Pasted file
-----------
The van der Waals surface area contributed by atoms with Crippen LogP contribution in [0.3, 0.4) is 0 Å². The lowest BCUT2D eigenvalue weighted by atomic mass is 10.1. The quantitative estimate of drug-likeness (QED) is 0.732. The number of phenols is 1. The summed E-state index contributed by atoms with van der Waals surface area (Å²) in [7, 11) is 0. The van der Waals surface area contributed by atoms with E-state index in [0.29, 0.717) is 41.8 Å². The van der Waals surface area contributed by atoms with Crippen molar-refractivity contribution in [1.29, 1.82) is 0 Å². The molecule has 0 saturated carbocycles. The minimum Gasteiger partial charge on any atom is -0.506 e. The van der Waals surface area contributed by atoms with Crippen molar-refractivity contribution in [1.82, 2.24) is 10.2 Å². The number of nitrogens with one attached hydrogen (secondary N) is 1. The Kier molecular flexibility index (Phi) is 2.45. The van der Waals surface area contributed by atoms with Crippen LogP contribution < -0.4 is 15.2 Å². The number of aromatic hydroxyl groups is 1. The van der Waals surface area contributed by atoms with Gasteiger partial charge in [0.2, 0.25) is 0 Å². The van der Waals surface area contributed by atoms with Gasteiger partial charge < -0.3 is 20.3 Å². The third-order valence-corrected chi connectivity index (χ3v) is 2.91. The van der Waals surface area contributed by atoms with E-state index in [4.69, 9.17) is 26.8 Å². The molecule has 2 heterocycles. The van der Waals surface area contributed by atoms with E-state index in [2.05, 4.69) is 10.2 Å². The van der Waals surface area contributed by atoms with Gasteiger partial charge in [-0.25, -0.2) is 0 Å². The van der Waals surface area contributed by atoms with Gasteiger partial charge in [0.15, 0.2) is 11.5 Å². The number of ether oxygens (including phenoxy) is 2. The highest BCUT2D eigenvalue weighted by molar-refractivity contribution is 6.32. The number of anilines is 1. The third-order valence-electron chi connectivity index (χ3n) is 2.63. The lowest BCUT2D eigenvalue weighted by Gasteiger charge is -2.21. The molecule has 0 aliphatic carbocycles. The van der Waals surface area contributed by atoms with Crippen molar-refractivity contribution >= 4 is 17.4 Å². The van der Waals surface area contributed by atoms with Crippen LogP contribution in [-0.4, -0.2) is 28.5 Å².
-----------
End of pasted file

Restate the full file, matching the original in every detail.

The van der Waals surface area contributed by atoms with Crippen LogP contribution in [0.3, 0.4) is 0 Å². The lowest BCUT2D eigenvalue weighted by atomic mass is 10.1. The quantitative estimate of drug-likeness (QED) is 0.732. The number of phenols is 1. The summed E-state index contributed by atoms with van der Waals surface area (Å²) in [7, 11) is 0. The van der Waals surface area contributed by atoms with E-state index in [0.29, 0.717) is 41.8 Å². The van der Waals surface area contributed by atoms with Crippen molar-refractivity contribution in [1.29, 1.82) is 0 Å². The molecule has 0 saturated carbocycles. The minimum Gasteiger partial charge on any atom is -0.506 e. The van der Waals surface area contributed by atoms with Crippen molar-refractivity contribution in [1.82, 2.24) is 10.2 Å². The number of nitrogens with one attached hydrogen (secondary N) is 1. The Kier molecular flexibility index (Phi) is 2.45. The van der Waals surface area contributed by atoms with Crippen LogP contribution < -0.4 is 15.2 Å². The number of aromatic hydroxyl groups is 1. The van der Waals surface area contributed by atoms with Gasteiger partial charge in [0.2, 0.25) is 0 Å². The van der Waals surface area contributed by atoms with Gasteiger partial charge < -0.3 is 20.3 Å². The third-order valence-corrected chi connectivity index (χ3v) is 2.91. The van der Waals surface area contributed by atoms with E-state index in [4.69, 9.17) is 26.8 Å². The molecule has 2 heterocycles. The van der Waals surface area contributed by atoms with E-state index in [2.05, 4.69) is 10.2 Å². The van der Waals surface area contributed by atoms with Gasteiger partial charge in [-0.25, -0.2) is 0 Å². The van der Waals surface area contributed by atoms with Gasteiger partial charge in [0.15, 0.2) is 11.5 Å². The number of ether oxygens (including phenoxy) is 2. The highest BCUT2D eigenvalue weighted by molar-refractivity contribution is 6.32. The number of anilines is 1. The third-order valence-electron chi connectivity index (χ3n) is 2.63. The lowest BCUT2D eigenvalue weighted by Gasteiger charge is -2.21. The molecule has 0 aliphatic carbocycles. The van der Waals surface area contributed by atoms with Crippen molar-refractivity contribution >= 4 is 17.4 Å². The van der Waals surface area contributed by atoms with Crippen LogP contribution in [-0.4, -0.2) is 28.5 Å².